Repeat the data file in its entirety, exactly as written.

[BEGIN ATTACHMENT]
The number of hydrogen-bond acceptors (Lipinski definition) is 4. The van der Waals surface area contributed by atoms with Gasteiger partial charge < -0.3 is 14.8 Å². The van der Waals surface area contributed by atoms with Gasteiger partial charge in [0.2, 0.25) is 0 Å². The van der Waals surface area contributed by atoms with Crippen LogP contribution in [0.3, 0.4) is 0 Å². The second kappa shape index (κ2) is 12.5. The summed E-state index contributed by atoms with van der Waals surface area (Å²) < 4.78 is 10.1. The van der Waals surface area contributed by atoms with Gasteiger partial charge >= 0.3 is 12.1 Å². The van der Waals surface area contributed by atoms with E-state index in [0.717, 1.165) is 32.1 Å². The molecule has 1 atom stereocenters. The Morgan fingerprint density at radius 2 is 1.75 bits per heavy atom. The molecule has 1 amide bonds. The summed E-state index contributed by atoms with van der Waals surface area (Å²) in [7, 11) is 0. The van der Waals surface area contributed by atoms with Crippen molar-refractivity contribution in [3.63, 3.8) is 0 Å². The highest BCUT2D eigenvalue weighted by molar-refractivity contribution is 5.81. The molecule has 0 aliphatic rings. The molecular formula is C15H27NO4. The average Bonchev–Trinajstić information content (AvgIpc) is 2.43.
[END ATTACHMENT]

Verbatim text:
The number of hydrogen-bond acceptors (Lipinski definition) is 4. The van der Waals surface area contributed by atoms with Gasteiger partial charge < -0.3 is 14.8 Å². The van der Waals surface area contributed by atoms with Gasteiger partial charge in [0.2, 0.25) is 0 Å². The van der Waals surface area contributed by atoms with Crippen LogP contribution in [0.3, 0.4) is 0 Å². The second kappa shape index (κ2) is 12.5. The summed E-state index contributed by atoms with van der Waals surface area (Å²) < 4.78 is 10.1. The van der Waals surface area contributed by atoms with Gasteiger partial charge >= 0.3 is 12.1 Å². The van der Waals surface area contributed by atoms with E-state index in [0.717, 1.165) is 32.1 Å². The molecule has 1 atom stereocenters. The Morgan fingerprint density at radius 2 is 1.75 bits per heavy atom. The molecule has 1 amide bonds. The summed E-state index contributed by atoms with van der Waals surface area (Å²) in [7, 11) is 0. The van der Waals surface area contributed by atoms with Crippen molar-refractivity contribution in [3.63, 3.8) is 0 Å². The highest BCUT2D eigenvalue weighted by molar-refractivity contribution is 5.81. The molecule has 0 aliphatic rings. The molecular formula is C15H27NO4. The average Bonchev–Trinajstić information content (AvgIpc) is 2.43.